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Distance Between Carbon Atoms

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Brown, LeMay & Bursten. Chemistry The Central Science. Upper Saddle River, NJ: Simon & Schuster, 1997: 227, 412-413. "Atomic radii allow us to estimate the bond lengths between different elements in molecules. For example, the C-C bond length in elemental carbon (diamond) is 1.54 Å, implying a radius of 0.77 Å." 0.142 nm
"In graphite the carbon atoms are arranged in layers of interconnected hexagonal rings as shown in Figure 11.42(b). Each carbon atom is bonded to three others in the layer. The distance between adjacent carbon atoms in the plane, 1.42 Å, is very close to the C-C distance in benzene…." 0.341 nm
"The layers, which are separated by 3.41 Å, are held together by weak dispersion forces." 0.154 nm
Burdett, Jeremy K. Chemical Bonding in Solids. New York: Oxford University Press, 1995: 152.
Element Single bond length, d(Å)
Carbon 1.54
Silicon 2.34
Germanium 2.44
Tin 2.80
Lead 2.88
0.154 nm
Harrison, Walter A. Electronic Structure and the Properties of Solids: the Physics of the Chemical Bond. San Francisco: Freeman, 1980: 90. "Graphite is a simple planar structure in which the carbon atoms are arranged as in Fig. 3-10. The nearest neighbors are separated by 1.42 Å (in diamond they are separated by 1.54 Å), but the distance between successive planes is much larger (3.4 Å)…." 0.142 nm
0.34 nm
0.154 nm
Desch, Cecil A. The Chemistry Of Solids. Ithaca, NY: Cornell University Press, 1934: 180. "The simplest example of a layered lattice is that of graphite. The structure is shown in Figure 55. The atoms of carbon are very closely packed in the basal planes, the distance between their centers being only 1.42 Å, which is even closer than in diamond, 1.53 Å. On the other hand, the successive sheets of atoms are very widely separated, the distance being no less than 3.41 Å." 0.142 nm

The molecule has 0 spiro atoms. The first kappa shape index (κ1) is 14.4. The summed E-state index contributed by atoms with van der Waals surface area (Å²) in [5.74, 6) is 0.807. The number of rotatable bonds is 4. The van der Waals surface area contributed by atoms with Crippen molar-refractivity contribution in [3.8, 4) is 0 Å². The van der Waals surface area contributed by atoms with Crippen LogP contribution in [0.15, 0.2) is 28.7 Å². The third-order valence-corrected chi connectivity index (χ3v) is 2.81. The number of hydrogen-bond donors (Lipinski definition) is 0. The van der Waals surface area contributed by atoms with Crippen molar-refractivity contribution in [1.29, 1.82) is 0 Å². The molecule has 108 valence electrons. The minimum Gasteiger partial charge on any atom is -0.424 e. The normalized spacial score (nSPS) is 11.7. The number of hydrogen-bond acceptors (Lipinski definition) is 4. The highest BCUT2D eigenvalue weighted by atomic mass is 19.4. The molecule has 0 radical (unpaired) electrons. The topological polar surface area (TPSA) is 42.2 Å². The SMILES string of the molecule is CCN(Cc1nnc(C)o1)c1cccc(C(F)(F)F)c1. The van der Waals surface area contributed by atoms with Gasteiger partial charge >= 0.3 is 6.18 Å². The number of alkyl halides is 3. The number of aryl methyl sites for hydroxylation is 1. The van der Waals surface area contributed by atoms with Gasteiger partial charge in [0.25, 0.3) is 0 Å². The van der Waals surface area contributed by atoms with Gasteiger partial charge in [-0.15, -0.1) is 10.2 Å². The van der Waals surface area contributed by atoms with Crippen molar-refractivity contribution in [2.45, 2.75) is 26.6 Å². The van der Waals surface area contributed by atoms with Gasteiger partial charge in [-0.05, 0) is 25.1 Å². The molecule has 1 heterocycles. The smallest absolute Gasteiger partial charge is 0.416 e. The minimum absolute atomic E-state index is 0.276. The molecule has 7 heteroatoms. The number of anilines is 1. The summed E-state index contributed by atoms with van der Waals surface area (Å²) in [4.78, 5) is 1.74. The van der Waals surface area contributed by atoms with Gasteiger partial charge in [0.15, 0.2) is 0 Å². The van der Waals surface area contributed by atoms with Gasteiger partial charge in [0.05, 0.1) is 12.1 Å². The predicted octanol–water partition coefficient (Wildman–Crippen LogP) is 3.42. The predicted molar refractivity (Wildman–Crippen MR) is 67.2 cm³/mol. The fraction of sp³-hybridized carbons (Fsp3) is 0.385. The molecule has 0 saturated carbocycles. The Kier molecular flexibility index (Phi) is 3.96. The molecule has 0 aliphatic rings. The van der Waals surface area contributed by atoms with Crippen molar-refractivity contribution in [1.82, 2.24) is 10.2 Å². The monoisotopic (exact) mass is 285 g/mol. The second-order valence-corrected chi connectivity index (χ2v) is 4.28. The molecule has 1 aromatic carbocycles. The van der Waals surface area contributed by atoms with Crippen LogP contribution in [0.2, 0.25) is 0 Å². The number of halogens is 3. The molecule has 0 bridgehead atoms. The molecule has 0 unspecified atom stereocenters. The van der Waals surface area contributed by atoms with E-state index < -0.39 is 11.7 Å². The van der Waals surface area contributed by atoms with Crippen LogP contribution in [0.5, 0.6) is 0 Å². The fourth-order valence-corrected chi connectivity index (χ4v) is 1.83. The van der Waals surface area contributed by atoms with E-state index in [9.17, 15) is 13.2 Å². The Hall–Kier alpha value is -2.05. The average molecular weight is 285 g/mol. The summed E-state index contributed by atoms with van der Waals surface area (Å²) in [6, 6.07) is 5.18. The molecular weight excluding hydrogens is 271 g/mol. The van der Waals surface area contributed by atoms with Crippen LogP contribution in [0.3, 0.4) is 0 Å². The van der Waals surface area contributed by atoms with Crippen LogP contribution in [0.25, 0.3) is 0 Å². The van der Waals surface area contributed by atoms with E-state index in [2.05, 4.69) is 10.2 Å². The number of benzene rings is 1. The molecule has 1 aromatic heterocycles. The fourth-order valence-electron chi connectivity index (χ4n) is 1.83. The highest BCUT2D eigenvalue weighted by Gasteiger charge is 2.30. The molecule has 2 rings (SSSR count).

0.341 nm
0.153 nm
Saada, David. Diamond and Graphite Properties. 22 June 2000.
Property Graphite Diamond
Lattice constant (RT) [Å] 2.462 6.708 3.567
Bond length (RT) [Å] 1.421 1.545
0.1421 nm
0.1545 nm

Carbon is an interesting element. This is largely due to the fact that it has four electrons in its valence shell. This shell can hold a maximum of eight electrons. This allows carbon to bond with up to four other atoms at a time. Because of this, carbon forms an enormous number of compounds of varying size and shape. For instance, carbon atoms form the substances diamond and graphite. Graphite is soft and slippery, while diamond is the hardest substance known to man. How is it possible for one element to form substances with such different properties?

Carbon atoms are unique in that they are able to form many different kinds of bonds with other carbon atoms. Graphite is layered. Within each layer, carbon atoms form strong covalent bonds in a hexagonal pattern (planar). A covalent bond is one in which one or more pairs of bonding electrons (valence) are shared. Carbon forms a double covalent bond, which means that two pairs of bonding electrons are shared. This type of bond is very strong. The bond length is 0.142 nm. The bonds between atoms of carbon in the layers of graphite may be strong, but the bonds that are formed by carbon atoms between layers are quite weak. These atoms are held together by Van Der Waal's forces. This kind of attraction is caused by shifts in the cloud of electrons surrounding carbon nuclei. When the electron cloud shifts in a certain way, the carbon atom may become slightly negatively charged on one side and slightly positively charged on the other. The carbon atom becomes a dipole and induces other carbon atoms to become dipoles, as well. Since the layers are only weakly attracted to each other, they can easily slide past one another. This is why graphite is used in pencil lead. The distance between layers is 0.335 nm.

Carbon atoms in diamond are covalently bonded and are arranged in a three-dimensional tetrahedral structure. All bonds are of the same length, 0.154 nm. In this rigid network, none of the carbon atoms can move. This accounts for the fact that diamonds are so hard and have such a high melting point.

Graphite is a good electrical conductor. Diamond is a good insulator. Diamond is an excellent abrasive. Graphite makes a good lubricant. Graphite is opaque. Diamond is transparent. It is because of their respective structures that two substances composed solely of carbon atoms can have such different properties.

Alice Warren-Gregory -- 2001